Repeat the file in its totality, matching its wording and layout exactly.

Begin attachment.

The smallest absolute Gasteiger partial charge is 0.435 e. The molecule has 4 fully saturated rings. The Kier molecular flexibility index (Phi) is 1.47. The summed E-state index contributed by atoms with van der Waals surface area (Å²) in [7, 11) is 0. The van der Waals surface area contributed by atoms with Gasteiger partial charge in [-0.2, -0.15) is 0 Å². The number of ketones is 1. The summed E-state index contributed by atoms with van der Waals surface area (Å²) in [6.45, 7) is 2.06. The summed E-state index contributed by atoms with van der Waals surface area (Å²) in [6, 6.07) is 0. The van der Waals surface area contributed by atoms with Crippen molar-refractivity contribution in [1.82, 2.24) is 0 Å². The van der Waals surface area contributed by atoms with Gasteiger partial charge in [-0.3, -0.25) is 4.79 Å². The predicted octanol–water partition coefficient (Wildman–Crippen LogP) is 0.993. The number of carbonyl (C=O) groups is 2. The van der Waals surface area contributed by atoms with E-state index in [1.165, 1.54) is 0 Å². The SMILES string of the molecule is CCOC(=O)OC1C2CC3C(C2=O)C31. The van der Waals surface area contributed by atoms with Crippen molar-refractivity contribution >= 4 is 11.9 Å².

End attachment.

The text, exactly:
The smallest absolute Gasteiger partial charge is 0.435 e. The molecule has 4 fully saturated rings. The Kier molecular flexibility index (Phi) is 1.47. The summed E-state index contributed by atoms with van der Waals surface area (Å²) in [7, 11) is 0. The van der Waals surface area contributed by atoms with Gasteiger partial charge in [-0.2, -0.15) is 0 Å². The number of ketones is 1. The summed E-state index contributed by atoms with van der Waals surface area (Å²) in [6.45, 7) is 2.06. The summed E-state index contributed by atoms with van der Waals surface area (Å²) in [6, 6.07) is 0. The van der Waals surface area contributed by atoms with Crippen molar-refractivity contribution in [1.82, 2.24) is 0 Å². The van der Waals surface area contributed by atoms with Gasteiger partial charge in [-0.3, -0.25) is 4.79 Å². The predicted octanol–water partition coefficient (Wildman–Crippen LogP) is 0.993. The number of carbonyl (C=O) groups is 2. The van der Waals surface area contributed by atoms with E-state index in [1.165, 1.54) is 0 Å². The SMILES string of the molecule is CCOC(=O)OC1C2CC3C(C2=O)C31. The van der Waals surface area contributed by atoms with Crippen molar-refractivity contribution >= 4 is 11.9 Å².